- Years at WGBH: 1956 -1963
- Position(s): Scenic Artist, Cameraman, Producer/Director
- Online: Torus – an art gallery without walls, Buffalo Nickel Productions, The National Center for Experiments In Television (NCET) website, The Don Hallock Annex (artwork retrospective), email: firstname.lastname@example.org
From Don Hallock— 8/30/2011
I live in Honolulu — and have now for over 33 years. Though it might seem improbable — devoted to the television business as we all were — I more or less departed the world of video in 1976, and have, since then, maintained a private practice in psychotherapy.
I’ve been married to the wonderful Kathy Hallock since then, and have two fabulous kids. Kathy is a hospice social worker, my daughter Star is an emergency room nurse, and son Sean, taking after his dad with a powerful love of theater and film, has been on the production staffs of “Lost” and “Hawaii 5-0.”
I began working at WGBH immediately after escaping high school in 1956, starting out in the scene shop under Peter Prodan, and doubling as the station’s slide photographer. During that first year Dave Davis (then production manager) concluded that the station needed two full time cameramen. Frank Vento was the first to be hired, and very shortly thereafter my long-time dream was realized when I got my hands on a TV camera for the first time (it seems there has always been a camera of one kind or another in my life).
In late 1959 Greg Harney, in what I believe to have been a fit of tobacco withdrawal, promoted me to the level of producer/director. My bearded and crew-cut presence was tolerated around the station during the next three years while I directed, at one time or another, about everything on the schedule; high points for me being Max Lerner’s “The Age of Overkill,” “The Make-believe Clubhouse,” “Jazz with Father (Norman J.) O’Connor,” the Boston Arts Festival, “The World of Buckminster Fuller” — remember these?
In 1963 I married Kay Mote who had been Bob Larsen’s secretary, and we moved to New York City to pursue my interest in painting. After a year there (naive as I had been, thinking I could be an instant success as an artist) I took up TV work again part-time, free-lance, in order to make ends meet, first on camera, and then directing, with NET, WGBH, WNET, CBS, NBC, Teletape Productions, and the Video-Tape Center, to name a few.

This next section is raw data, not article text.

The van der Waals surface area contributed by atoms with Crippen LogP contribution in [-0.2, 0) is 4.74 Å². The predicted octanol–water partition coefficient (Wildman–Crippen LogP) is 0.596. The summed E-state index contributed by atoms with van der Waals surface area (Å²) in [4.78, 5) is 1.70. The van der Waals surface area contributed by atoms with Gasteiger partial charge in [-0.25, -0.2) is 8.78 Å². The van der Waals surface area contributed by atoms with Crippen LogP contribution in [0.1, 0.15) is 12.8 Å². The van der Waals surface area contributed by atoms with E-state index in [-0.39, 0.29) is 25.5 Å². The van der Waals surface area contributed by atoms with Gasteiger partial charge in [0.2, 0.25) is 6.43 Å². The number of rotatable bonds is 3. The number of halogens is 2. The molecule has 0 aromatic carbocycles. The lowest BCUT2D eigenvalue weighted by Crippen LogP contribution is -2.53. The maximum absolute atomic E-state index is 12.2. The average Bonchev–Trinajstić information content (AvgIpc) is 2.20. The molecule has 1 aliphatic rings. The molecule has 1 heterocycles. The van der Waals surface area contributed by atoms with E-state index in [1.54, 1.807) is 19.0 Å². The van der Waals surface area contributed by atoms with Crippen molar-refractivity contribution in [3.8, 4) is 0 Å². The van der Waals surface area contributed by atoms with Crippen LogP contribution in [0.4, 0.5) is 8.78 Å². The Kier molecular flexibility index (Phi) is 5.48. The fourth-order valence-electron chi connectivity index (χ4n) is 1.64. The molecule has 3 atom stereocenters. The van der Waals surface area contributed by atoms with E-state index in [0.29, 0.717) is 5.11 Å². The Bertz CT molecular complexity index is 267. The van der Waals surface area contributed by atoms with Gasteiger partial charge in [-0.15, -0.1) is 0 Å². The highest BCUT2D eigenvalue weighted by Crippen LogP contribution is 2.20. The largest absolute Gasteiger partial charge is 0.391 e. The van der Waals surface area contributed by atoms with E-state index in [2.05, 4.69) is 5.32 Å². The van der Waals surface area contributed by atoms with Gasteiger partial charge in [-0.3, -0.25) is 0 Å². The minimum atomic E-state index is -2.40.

I traveled around the country quite a lot, and to Europe a bit working on some interesting projects. Though things went very well for me, and I was never at a loss for work, I did, by 1969, loose patience with the television production business and the east coast in general. The excess of insanity and the dearth of humanity had taken its toll (not to mention my divorce from Kay).
So, after some years of fun drama work with NET/WNET, a Herb Alpert special, a couple of Streisand extravaganzas, countless less memorable projects, and way too many commercials, I moved to California and hung out around Santa Cruz and San Francisco for a couple of years, getting my head clear and absorbing the restorative energy of the mountains and redwood forests. It was in this period that I first visited Hawaii — an entirely momentous event, as it later turned out! Eventually I took a job as production manager and artist-in-residence with the National Center for Experiments in Television — an electronic sand-box for artists and other video-dreamers housed at KQED in San Francisco (and here, by the way, is one such dreamer – with one of his projects).
During the five years with NCET, I worked among a collection of extraordinarily talented and creative individuals making, promoting and exhibiting video as an art form. We were all a bit looney of course, largely groping our way along in this new, relatively unexplored – and at that time barely even existent – field. But coming from the abstract expressionist visual tradition, and with a “WGBH” background in highly ‘exploratory’ TV/video it felt fairly natural. And it turned out that, at the very same time, Fred Barzyk – one with whom I had had the pleasure of sharing the very same ‘subversive’ background – was doing almost the same thing back east.
Later in that period I took up studies in psychology and holistic health. Eventually, sanity won out again; I met and married Kathy, who was a fellow student of the mind/body interface and the beauty and sanctity of life. I left the National Center in 1976, whereupon Kathy and I emigrated to the farthest western point in the American empire, beginning a new life in Hawaii.
I’ve done a bit of TV work in the intervening years, most notably a 2002 PBS special “The Montana Summer Symphony.”
Never having outgrown an addiction to the making and promotion of art, my personal output now is all digital abstraction (why would one ever want to give up art?). I recently concocted TORUS (the above mentioned on-line art gallery, specializing in work by fine artists of Hawaii), and I occasionally dabble in rudimentary web design. Earning my living as a counselor is and has been a wonderful vocation, inspiring in me a deep respect for the world of the mind, and a love of the wonderful people who find their way into my practice.
Hawai’i has been, and continues to be, incredibly good to us. It’s a very happy life we live here in paradise.
Finally, here’s my love and me.